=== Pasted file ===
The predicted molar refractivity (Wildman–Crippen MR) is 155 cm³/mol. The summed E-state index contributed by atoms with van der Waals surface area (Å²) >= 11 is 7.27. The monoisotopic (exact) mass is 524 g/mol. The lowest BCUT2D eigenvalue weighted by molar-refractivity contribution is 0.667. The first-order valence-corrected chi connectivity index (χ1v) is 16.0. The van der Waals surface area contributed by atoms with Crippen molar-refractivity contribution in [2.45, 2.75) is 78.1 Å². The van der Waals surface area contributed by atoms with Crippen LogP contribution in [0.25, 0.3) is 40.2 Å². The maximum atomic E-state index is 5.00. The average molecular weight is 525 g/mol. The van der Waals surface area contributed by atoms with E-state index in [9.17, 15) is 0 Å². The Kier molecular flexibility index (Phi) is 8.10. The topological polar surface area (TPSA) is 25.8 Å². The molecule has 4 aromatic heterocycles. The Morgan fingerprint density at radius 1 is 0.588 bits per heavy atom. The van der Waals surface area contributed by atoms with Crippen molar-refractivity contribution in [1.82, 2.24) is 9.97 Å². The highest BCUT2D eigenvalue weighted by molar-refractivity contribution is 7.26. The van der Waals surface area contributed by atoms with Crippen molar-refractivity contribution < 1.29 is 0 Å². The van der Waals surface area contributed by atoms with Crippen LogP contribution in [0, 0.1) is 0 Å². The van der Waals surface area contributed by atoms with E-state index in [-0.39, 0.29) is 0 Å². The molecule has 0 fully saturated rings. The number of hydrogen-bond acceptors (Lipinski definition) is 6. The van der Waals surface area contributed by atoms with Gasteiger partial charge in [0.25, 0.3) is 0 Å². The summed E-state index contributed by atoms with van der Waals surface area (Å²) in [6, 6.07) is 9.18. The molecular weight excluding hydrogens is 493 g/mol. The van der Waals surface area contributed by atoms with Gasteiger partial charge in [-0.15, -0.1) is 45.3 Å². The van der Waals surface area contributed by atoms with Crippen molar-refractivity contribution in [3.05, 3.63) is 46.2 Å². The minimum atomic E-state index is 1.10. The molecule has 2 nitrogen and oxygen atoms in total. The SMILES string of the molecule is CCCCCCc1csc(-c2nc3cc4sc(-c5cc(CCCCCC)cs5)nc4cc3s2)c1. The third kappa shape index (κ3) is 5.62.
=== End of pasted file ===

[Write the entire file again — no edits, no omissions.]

The predicted molar refractivity (Wildman–Crippen MR) is 155 cm³/mol. The summed E-state index contributed by atoms with van der Waals surface area (Å²) >= 11 is 7.27. The monoisotopic (exact) mass is 524 g/mol. The lowest BCUT2D eigenvalue weighted by molar-refractivity contribution is 0.667. The first-order valence-corrected chi connectivity index (χ1v) is 16.0. The van der Waals surface area contributed by atoms with Crippen molar-refractivity contribution in [2.45, 2.75) is 78.1 Å². The van der Waals surface area contributed by atoms with Crippen LogP contribution in [0.25, 0.3) is 40.2 Å². The maximum atomic E-state index is 5.00. The average molecular weight is 525 g/mol. The van der Waals surface area contributed by atoms with E-state index in [9.17, 15) is 0 Å². The Kier molecular flexibility index (Phi) is 8.10. The topological polar surface area (TPSA) is 25.8 Å². The molecule has 4 aromatic heterocycles. The Morgan fingerprint density at radius 1 is 0.588 bits per heavy atom. The van der Waals surface area contributed by atoms with Crippen molar-refractivity contribution in [1.82, 2.24) is 9.97 Å². The highest BCUT2D eigenvalue weighted by molar-refractivity contribution is 7.26. The van der Waals surface area contributed by atoms with Crippen molar-refractivity contribution < 1.29 is 0 Å². The van der Waals surface area contributed by atoms with Crippen LogP contribution in [0, 0.1) is 0 Å². The van der Waals surface area contributed by atoms with E-state index in [-0.39, 0.29) is 0 Å². The molecule has 0 fully saturated rings. The number of hydrogen-bond acceptors (Lipinski definition) is 6. The van der Waals surface area contributed by atoms with Gasteiger partial charge in [0.25, 0.3) is 0 Å². The summed E-state index contributed by atoms with van der Waals surface area (Å²) in [6, 6.07) is 9.18. The molecular weight excluding hydrogens is 493 g/mol. The van der Waals surface area contributed by atoms with Gasteiger partial charge in [-0.15, -0.1) is 45.3 Å². The van der Waals surface area contributed by atoms with Crippen molar-refractivity contribution in [3.05, 3.63) is 46.2 Å². The minimum atomic E-state index is 1.10. The molecule has 2 nitrogen and oxygen atoms in total. The SMILES string of the molecule is CCCCCCc1csc(-c2nc3cc4sc(-c5cc(CCCCCC)cs5)nc4cc3s2)c1. The third kappa shape index (κ3) is 5.62.